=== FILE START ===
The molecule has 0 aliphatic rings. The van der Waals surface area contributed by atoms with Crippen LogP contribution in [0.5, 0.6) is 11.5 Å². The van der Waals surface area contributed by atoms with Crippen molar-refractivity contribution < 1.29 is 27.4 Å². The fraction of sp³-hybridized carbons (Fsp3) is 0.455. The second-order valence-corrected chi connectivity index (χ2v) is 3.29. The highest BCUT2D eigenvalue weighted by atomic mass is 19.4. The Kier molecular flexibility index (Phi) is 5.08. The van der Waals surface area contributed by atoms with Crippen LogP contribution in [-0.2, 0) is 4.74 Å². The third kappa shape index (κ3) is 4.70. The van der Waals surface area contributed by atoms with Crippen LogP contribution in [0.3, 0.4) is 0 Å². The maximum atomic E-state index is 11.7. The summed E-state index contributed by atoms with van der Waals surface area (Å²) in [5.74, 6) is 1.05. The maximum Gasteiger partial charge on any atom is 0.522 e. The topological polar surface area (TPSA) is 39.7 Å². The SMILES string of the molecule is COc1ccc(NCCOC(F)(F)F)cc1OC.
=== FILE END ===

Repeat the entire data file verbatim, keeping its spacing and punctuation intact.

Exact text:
The molecule has 0 aliphatic rings. The van der Waals surface area contributed by atoms with Crippen LogP contribution in [0.5, 0.6) is 11.5 Å². The van der Waals surface area contributed by atoms with Crippen molar-refractivity contribution < 1.29 is 27.4 Å². The fraction of sp³-hybridized carbons (Fsp3) is 0.455. The second-order valence-corrected chi connectivity index (χ2v) is 3.29. The highest BCUT2D eigenvalue weighted by atomic mass is 19.4. The Kier molecular flexibility index (Phi) is 5.08. The van der Waals surface area contributed by atoms with Crippen LogP contribution in [-0.2, 0) is 4.74 Å². The third kappa shape index (κ3) is 4.70. The van der Waals surface area contributed by atoms with Crippen LogP contribution in [0.3, 0.4) is 0 Å². The maximum atomic E-state index is 11.7. The summed E-state index contributed by atoms with van der Waals surface area (Å²) in [5.74, 6) is 1.05. The maximum Gasteiger partial charge on any atom is 0.522 e. The topological polar surface area (TPSA) is 39.7 Å². The SMILES string of the molecule is COc1ccc(NCCOC(F)(F)F)cc1OC.